Essay on Review Of ' Anil 's Ghost '

797 Words Nov 19th, 2015 4 Pages
Ondaatje’s artwork has and always will be one of my favourite things to read and analyse. Therefore last night, I decided to go watch the ongoing theatre adaptation of his new book, Anil’s Ghost. For those who still haven’t read it, this authentic and touching novel follows the thoughts of many Sri Lankan Tamils with different background during the dreadful civil war. It especially follows the eponymous character Anil, a slightly morose and independent forensic pathologist.
Just like the theatrical presentation of Tolstoy’s War and Peace, Tzu’s The Art of War or Vonnegut’s Slaughterhouse-Five, the theme of war is often present in plays.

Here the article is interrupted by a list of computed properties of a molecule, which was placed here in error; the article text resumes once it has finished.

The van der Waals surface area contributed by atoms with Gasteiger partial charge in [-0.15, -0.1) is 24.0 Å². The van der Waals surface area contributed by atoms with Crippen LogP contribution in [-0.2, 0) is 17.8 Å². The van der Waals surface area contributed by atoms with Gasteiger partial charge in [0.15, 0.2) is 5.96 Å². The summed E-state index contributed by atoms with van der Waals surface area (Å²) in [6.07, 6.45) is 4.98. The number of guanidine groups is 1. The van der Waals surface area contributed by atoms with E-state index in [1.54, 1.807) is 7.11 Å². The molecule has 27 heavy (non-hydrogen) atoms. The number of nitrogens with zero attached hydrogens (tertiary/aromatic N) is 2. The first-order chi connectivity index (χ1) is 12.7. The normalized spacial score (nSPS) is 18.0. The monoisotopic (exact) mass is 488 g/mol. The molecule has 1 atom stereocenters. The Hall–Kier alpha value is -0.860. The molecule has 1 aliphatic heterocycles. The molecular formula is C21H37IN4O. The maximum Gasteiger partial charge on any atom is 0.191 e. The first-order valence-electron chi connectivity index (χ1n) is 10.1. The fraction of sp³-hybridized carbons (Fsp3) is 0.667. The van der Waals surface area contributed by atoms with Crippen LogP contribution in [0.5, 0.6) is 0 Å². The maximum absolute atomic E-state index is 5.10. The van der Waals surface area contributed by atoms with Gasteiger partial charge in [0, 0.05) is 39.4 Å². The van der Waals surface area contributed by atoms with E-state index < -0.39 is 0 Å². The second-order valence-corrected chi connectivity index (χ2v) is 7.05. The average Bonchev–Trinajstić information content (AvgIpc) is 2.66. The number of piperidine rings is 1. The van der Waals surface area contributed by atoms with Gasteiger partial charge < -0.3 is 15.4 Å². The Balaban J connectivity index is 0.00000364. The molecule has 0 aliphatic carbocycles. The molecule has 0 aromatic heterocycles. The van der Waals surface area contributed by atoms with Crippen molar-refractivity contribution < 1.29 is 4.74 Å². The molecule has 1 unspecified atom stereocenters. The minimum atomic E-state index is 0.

Plus, I think people prefer or at least are keener to watch dramatic plays involving war since we can easily relate to the suffering of others, as if it was our own.
So, in the cramped but charming little theatre of Montmartre, this theme as well as its impact on people was explored yesterday. The title of the play was Lost and found: Anil’s story. This modification was surely planed out by the critically acclaimed director Nishi De Silva. Both titles are quite similar and serve the same purpose: the protagonist linking her past life in Sri Lanka with her current one. Plus, we know that De Silva is of mostly Tamil ancestry and so one can understand why she chose to create a play based on this particular book.

Now I would like to comment on the plot of the story. Since music, lightning and images played a huge role in this play, not many…

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